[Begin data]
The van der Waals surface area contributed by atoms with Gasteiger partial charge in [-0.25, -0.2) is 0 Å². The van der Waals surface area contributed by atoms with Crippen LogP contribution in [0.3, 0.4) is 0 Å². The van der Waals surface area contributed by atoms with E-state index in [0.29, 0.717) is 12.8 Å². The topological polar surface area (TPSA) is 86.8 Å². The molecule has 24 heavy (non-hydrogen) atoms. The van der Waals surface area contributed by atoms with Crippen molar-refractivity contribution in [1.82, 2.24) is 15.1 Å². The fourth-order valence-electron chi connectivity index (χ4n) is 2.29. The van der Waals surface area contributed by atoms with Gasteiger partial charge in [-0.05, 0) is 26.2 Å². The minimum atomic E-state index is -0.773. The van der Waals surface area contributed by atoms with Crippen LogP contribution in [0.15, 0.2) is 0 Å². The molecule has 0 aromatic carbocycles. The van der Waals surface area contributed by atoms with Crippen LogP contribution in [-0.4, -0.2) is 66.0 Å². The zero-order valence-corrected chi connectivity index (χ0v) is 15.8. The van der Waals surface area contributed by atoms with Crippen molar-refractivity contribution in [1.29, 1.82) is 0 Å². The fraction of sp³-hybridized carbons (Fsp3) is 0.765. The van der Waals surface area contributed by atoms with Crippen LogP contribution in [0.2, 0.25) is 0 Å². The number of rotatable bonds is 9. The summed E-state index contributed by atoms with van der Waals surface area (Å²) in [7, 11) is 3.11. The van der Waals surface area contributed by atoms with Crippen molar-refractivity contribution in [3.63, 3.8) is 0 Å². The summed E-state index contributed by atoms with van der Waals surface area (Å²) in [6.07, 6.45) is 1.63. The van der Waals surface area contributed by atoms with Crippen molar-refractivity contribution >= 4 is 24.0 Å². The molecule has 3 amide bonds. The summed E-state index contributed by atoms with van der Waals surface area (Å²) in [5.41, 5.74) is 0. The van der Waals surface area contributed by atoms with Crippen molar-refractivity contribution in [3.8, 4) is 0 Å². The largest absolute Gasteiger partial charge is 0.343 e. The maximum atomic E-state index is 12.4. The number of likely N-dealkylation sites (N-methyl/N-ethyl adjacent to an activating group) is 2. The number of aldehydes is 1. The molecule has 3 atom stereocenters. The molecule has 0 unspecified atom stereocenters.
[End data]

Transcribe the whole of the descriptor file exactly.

The van der Waals surface area contributed by atoms with Gasteiger partial charge in [-0.25, -0.2) is 0 Å². The van der Waals surface area contributed by atoms with Crippen LogP contribution in [0.3, 0.4) is 0 Å². The van der Waals surface area contributed by atoms with E-state index in [0.29, 0.717) is 12.8 Å². The topological polar surface area (TPSA) is 86.8 Å². The molecule has 24 heavy (non-hydrogen) atoms. The van der Waals surface area contributed by atoms with Crippen molar-refractivity contribution in [1.82, 2.24) is 15.1 Å². The fourth-order valence-electron chi connectivity index (χ4n) is 2.29. The van der Waals surface area contributed by atoms with Gasteiger partial charge in [-0.05, 0) is 26.2 Å². The minimum atomic E-state index is -0.773. The van der Waals surface area contributed by atoms with Crippen LogP contribution in [0.15, 0.2) is 0 Å². The molecule has 0 aromatic carbocycles. The van der Waals surface area contributed by atoms with Crippen LogP contribution in [-0.4, -0.2) is 66.0 Å². The zero-order valence-corrected chi connectivity index (χ0v) is 15.8. The van der Waals surface area contributed by atoms with Crippen molar-refractivity contribution in [1.29, 1.82) is 0 Å². The fraction of sp³-hybridized carbons (Fsp3) is 0.765. The van der Waals surface area contributed by atoms with Crippen LogP contribution in [0.2, 0.25) is 0 Å². The number of rotatable bonds is 9. The summed E-state index contributed by atoms with van der Waals surface area (Å²) in [7, 11) is 3.11. The van der Waals surface area contributed by atoms with Crippen molar-refractivity contribution in [3.63, 3.8) is 0 Å². The summed E-state index contributed by atoms with van der Waals surface area (Å²) in [6.07, 6.45) is 1.63. The van der Waals surface area contributed by atoms with Crippen molar-refractivity contribution >= 4 is 24.0 Å². The molecule has 3 amide bonds. The summed E-state index contributed by atoms with van der Waals surface area (Å²) in [5.41, 5.74) is 0. The van der Waals surface area contributed by atoms with Crippen molar-refractivity contribution in [3.8, 4) is 0 Å². The largest absolute Gasteiger partial charge is 0.343 e. The maximum atomic E-state index is 12.4. The number of likely N-dealkylation sites (N-methyl/N-ethyl adjacent to an activating group) is 2. The number of aldehydes is 1. The molecule has 3 atom stereocenters. The molecule has 0 unspecified atom stereocenters.